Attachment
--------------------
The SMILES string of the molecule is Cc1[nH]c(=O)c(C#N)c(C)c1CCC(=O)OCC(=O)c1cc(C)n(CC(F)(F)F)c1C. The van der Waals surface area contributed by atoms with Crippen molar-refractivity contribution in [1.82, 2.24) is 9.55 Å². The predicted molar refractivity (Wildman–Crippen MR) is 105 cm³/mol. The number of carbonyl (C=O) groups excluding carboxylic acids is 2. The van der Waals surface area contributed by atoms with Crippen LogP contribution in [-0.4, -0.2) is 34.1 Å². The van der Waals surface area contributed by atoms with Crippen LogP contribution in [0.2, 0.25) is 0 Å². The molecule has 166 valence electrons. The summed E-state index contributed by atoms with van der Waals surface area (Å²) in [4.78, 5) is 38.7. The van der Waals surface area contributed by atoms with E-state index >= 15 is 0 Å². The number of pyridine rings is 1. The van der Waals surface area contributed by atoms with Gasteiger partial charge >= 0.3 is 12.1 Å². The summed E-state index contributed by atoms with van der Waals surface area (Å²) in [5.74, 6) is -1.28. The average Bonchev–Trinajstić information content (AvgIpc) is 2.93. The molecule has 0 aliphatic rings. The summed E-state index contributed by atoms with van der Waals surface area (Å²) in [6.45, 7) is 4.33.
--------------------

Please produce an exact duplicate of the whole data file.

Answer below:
The SMILES string of the molecule is Cc1[nH]c(=O)c(C#N)c(C)c1CCC(=O)OCC(=O)c1cc(C)n(CC(F)(F)F)c1C. The van der Waals surface area contributed by atoms with Crippen molar-refractivity contribution in [1.82, 2.24) is 9.55 Å². The predicted molar refractivity (Wildman–Crippen MR) is 105 cm³/mol. The number of carbonyl (C=O) groups excluding carboxylic acids is 2. The van der Waals surface area contributed by atoms with Crippen LogP contribution in [-0.4, -0.2) is 34.1 Å². The van der Waals surface area contributed by atoms with Crippen LogP contribution in [0.2, 0.25) is 0 Å². The molecule has 166 valence electrons. The summed E-state index contributed by atoms with van der Waals surface area (Å²) in [4.78, 5) is 38.7. The van der Waals surface area contributed by atoms with E-state index >= 15 is 0 Å². The number of pyridine rings is 1. The van der Waals surface area contributed by atoms with Gasteiger partial charge >= 0.3 is 12.1 Å². The summed E-state index contributed by atoms with van der Waals surface area (Å²) in [5.74, 6) is -1.28. The average Bonchev–Trinajstić information content (AvgIpc) is 2.93. The molecule has 0 aliphatic rings. The summed E-state index contributed by atoms with van der Waals surface area (Å²) in [6.45, 7) is 4.33.